Mike Rollins

Mike Rollins, the executive director of Coosa Valley Youth Services, holds a plaque he was given as he looks back on his 40-plus year career with mostly fond memories. Photo by Stephen Gross / The Anniston Star

After 40 years of work with the agency, Coosa Valley Youth Services executive director Mike Rollins is retiring with his successor already chosen. 

Coosa Valley’s board of directors thanked Rollins for his service during a meeting Wednesday afternoon, presenting him with an Alabama-shaped plaque bearing a chronicle of his work with the organization. Coosa Valley Youth Services provides residential diversion programs for minors in the juvenile court systems of Calhoun and its surrounding counties, with a detention facility, a home for girls and the Lewis Academy — long known for its obstacle tower that was removed in August — on McClellan Boulevard. 

Rollins will continue to work until Nov. 1, when Jason Granholm, current Lewis Academy program manager, takes over as executive director. 

Rollins, 58, seemed touched — and a bit embarrassed — by the recognition at the meeting. 

“Y’all didn’t have to do all that, but I appreciate it,” he said. 

Rollins has been involved with Coosa Valley in some regard almost since it opened in 1974 as the Coosa Valley Regional Juvenile Detention Center. He said he had been a detainee at the facility when he was a teenager. It was much smaller then, he said, a far cry from the 90-plus program participants, detainees and 70 employees that reside and work there now. 

A few years after he was released, at only 17 years old, he applied for a part-time maintenance job at the detention center. He filled out a one-page application for the position with the help of a woman working at the facility. One of the questions on the form asked “What is your ultimate goal with this company?” 

As a joke, Rollins said, he suggested that the woman “put down that I want to be the director of this place.” 

“She chuckled and laughed and wrote it on the form,” Rollins recalled after the meeting. “If I could find her now and tell her, what a tale that would be.”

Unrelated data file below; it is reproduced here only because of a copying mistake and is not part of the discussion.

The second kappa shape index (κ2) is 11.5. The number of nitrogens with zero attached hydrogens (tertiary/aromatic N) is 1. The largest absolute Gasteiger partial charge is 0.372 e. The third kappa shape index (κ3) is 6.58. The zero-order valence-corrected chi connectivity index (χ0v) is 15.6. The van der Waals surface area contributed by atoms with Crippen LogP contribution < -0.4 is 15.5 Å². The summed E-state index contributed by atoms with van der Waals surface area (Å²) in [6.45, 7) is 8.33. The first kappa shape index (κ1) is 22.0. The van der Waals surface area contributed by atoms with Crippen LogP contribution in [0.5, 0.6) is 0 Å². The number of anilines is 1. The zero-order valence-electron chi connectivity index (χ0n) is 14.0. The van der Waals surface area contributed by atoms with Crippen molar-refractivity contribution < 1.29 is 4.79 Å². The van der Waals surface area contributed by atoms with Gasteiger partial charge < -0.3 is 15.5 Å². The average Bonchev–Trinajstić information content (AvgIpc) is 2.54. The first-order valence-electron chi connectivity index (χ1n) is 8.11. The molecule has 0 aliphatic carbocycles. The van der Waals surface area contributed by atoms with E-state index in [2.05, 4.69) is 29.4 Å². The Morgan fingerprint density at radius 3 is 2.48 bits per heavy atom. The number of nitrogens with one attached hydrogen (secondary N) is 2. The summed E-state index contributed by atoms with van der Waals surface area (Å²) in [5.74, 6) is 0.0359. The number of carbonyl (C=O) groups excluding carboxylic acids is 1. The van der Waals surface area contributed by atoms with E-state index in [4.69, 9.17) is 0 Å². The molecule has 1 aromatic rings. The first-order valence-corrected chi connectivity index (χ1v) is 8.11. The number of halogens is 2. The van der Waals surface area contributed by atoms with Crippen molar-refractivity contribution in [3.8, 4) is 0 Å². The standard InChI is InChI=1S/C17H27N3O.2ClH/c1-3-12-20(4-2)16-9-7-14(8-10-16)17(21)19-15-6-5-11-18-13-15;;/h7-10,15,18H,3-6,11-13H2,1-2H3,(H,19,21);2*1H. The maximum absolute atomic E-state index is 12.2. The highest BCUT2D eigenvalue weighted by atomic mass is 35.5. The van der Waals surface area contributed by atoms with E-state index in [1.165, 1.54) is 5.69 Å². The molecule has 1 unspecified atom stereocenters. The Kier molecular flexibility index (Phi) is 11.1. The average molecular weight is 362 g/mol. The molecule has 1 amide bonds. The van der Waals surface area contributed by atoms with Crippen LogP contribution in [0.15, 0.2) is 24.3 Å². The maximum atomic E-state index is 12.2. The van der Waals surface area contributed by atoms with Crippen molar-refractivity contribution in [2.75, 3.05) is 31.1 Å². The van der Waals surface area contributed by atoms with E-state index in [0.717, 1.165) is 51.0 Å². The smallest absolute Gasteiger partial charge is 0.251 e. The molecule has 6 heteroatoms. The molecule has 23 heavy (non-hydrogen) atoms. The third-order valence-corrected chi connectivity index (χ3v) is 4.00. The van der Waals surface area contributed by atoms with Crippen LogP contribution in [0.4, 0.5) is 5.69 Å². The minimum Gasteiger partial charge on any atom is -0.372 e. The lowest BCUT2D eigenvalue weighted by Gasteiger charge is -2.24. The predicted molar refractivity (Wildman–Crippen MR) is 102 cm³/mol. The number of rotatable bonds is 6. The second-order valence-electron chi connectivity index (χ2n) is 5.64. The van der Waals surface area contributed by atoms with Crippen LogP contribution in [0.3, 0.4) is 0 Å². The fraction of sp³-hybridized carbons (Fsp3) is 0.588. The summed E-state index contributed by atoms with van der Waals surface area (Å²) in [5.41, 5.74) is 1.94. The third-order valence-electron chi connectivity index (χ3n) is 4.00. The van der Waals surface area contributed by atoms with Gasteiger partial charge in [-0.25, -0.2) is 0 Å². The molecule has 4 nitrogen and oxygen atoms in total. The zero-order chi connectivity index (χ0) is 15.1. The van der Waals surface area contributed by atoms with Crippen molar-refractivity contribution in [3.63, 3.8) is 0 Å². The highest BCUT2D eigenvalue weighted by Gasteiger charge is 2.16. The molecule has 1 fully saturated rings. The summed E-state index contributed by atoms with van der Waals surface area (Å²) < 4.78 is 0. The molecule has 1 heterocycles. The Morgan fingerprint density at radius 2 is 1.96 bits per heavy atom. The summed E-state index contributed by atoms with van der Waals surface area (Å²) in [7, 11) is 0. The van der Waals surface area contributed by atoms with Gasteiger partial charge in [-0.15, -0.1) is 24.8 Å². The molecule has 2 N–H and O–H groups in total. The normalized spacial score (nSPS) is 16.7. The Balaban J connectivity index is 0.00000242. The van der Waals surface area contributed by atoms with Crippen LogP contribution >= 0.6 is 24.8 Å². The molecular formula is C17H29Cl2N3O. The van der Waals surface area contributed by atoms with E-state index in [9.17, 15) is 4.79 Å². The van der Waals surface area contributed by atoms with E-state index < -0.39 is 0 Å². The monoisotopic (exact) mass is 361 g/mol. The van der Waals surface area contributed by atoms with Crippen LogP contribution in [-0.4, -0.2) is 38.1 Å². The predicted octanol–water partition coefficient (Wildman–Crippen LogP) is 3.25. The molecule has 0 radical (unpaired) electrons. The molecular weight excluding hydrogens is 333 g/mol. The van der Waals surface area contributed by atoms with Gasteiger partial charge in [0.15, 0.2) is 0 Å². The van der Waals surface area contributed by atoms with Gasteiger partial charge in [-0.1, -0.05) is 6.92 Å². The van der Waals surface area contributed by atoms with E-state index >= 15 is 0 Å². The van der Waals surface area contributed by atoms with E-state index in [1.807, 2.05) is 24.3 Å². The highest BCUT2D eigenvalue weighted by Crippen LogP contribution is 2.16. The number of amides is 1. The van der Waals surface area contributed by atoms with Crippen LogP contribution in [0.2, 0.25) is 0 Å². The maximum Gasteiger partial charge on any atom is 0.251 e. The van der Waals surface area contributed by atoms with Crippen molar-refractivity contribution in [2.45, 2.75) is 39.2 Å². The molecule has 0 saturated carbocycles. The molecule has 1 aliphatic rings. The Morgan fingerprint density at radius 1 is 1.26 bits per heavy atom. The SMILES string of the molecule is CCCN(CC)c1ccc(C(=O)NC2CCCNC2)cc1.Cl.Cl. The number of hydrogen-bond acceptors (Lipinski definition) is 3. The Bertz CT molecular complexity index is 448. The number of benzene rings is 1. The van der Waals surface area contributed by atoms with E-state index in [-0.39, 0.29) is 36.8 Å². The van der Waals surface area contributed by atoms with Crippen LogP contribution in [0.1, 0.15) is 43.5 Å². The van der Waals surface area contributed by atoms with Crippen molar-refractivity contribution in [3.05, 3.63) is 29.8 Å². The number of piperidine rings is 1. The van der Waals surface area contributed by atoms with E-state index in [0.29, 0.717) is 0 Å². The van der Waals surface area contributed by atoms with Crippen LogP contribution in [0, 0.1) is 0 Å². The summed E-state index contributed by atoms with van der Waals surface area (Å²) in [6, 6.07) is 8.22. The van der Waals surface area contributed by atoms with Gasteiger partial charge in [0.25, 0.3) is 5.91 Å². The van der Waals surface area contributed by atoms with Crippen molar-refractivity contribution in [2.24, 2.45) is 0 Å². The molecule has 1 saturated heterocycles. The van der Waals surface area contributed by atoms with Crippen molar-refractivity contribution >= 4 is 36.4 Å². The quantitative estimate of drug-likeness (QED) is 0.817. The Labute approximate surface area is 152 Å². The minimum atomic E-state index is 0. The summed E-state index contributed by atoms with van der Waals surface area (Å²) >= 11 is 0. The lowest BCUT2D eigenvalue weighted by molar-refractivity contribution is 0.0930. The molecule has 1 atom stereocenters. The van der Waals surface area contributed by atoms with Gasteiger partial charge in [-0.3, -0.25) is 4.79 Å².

He went from maintenance work to covering shifts for detention center guards, eventually taking a full-time guard job. He was promoted to detention program manager, and continued to be promoted until he was at the top. 

“This place was a definite crossroads for me,” Rollins said, seated in the board room after the meeting ended. “All the years I’ve been here I’ve wanted to be sure it was a positive crossroads for other kids coming through.” 

Granholm said before the meeting that he admired Rollins for his involvement with the community and his dedication to Coosa Valley’s mission. 

“He really cares about the kids, the agency and the staff,” Granholm said. “Those are going to be tough shoes to fill.” 

Granholm joined Coosa Valley in 2006, after 10 years in the U.S. Army. He still works with the National Guard, he said, though he may have to pull back from that to focus on his new management. 

Rollins said he’d been offered a few other jobs since he decided to retire, but he hasn’t taken any of them. He hasn’t quite decided if he’s going to give up another of his responsibilities, working as an auditor for the Alabama Department of Economic and Community Affairs’ Juvenile Justice department, which he’s done for the last nine years. He told ADECA he’s probably not renewing his contract in January, just in case. 

What he has decided for certain is that he’s going to have fun with retirement.

“I’m going to enjoy life for a while,” Rollins said. “I’m going to travel.” 

He said he wants those who follow in his footsteps — and those in juvenile justice statewide — to remember they’re working with children, not hardened criminals.

“These kids aren’t going away,” he said. “They’re coming back to our churches and our neighborhoods and our households. We need to give them a fresh start.” 

Assistant Metro Editor Ben Nunnally: 256-235-3560.